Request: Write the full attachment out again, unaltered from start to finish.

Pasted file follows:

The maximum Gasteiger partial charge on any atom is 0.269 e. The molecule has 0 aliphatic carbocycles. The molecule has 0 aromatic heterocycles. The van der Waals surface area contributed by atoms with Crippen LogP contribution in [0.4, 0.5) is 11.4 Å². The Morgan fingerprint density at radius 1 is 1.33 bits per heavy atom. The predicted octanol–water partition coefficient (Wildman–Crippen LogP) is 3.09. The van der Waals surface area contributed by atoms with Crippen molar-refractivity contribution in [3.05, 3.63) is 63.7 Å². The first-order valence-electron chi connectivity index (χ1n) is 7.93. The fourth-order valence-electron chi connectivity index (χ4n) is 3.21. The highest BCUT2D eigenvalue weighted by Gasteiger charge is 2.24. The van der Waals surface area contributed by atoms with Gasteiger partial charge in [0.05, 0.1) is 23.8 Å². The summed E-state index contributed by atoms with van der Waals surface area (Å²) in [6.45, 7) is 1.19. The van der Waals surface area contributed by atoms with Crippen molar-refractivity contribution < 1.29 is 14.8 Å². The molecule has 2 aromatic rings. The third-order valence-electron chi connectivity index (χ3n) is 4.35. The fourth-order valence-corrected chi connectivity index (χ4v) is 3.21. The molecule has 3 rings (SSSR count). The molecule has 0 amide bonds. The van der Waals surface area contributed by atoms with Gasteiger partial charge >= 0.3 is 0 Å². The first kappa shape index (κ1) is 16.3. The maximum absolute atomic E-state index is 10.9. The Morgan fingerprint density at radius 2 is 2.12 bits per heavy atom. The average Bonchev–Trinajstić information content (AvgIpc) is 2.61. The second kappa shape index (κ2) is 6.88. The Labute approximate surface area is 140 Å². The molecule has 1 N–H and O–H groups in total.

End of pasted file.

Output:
The maximum Gasteiger partial charge on any atom is 0.269 e. The molecule has 0 aliphatic carbocycles. The molecule has 0 aromatic heterocycles. The van der Waals surface area contributed by atoms with Crippen LogP contribution in [0.4, 0.5) is 11.4 Å². The Morgan fingerprint density at radius 1 is 1.33 bits per heavy atom. The predicted octanol–water partition coefficient (Wildman–Crippen LogP) is 3.09. The van der Waals surface area contributed by atoms with Crippen molar-refractivity contribution in [3.05, 3.63) is 63.7 Å². The first-order valence-electron chi connectivity index (χ1n) is 7.93. The fourth-order valence-electron chi connectivity index (χ4n) is 3.21. The highest BCUT2D eigenvalue weighted by Gasteiger charge is 2.24. The van der Waals surface area contributed by atoms with Gasteiger partial charge in [0.05, 0.1) is 23.8 Å². The summed E-state index contributed by atoms with van der Waals surface area (Å²) in [6.45, 7) is 1.19. The van der Waals surface area contributed by atoms with Crippen molar-refractivity contribution < 1.29 is 14.8 Å². The molecule has 2 aromatic rings. The third-order valence-electron chi connectivity index (χ3n) is 4.35. The fourth-order valence-corrected chi connectivity index (χ4v) is 3.21. The molecule has 3 rings (SSSR count). The molecule has 0 amide bonds. The van der Waals surface area contributed by atoms with Gasteiger partial charge >= 0.3 is 0 Å². The first kappa shape index (κ1) is 16.3. The maximum absolute atomic E-state index is 10.9. The Morgan fingerprint density at radius 2 is 2.12 bits per heavy atom. The average Bonchev–Trinajstić information content (AvgIpc) is 2.61. The second kappa shape index (κ2) is 6.88. The Labute approximate surface area is 140 Å². The molecule has 1 N–H and O–H groups in total.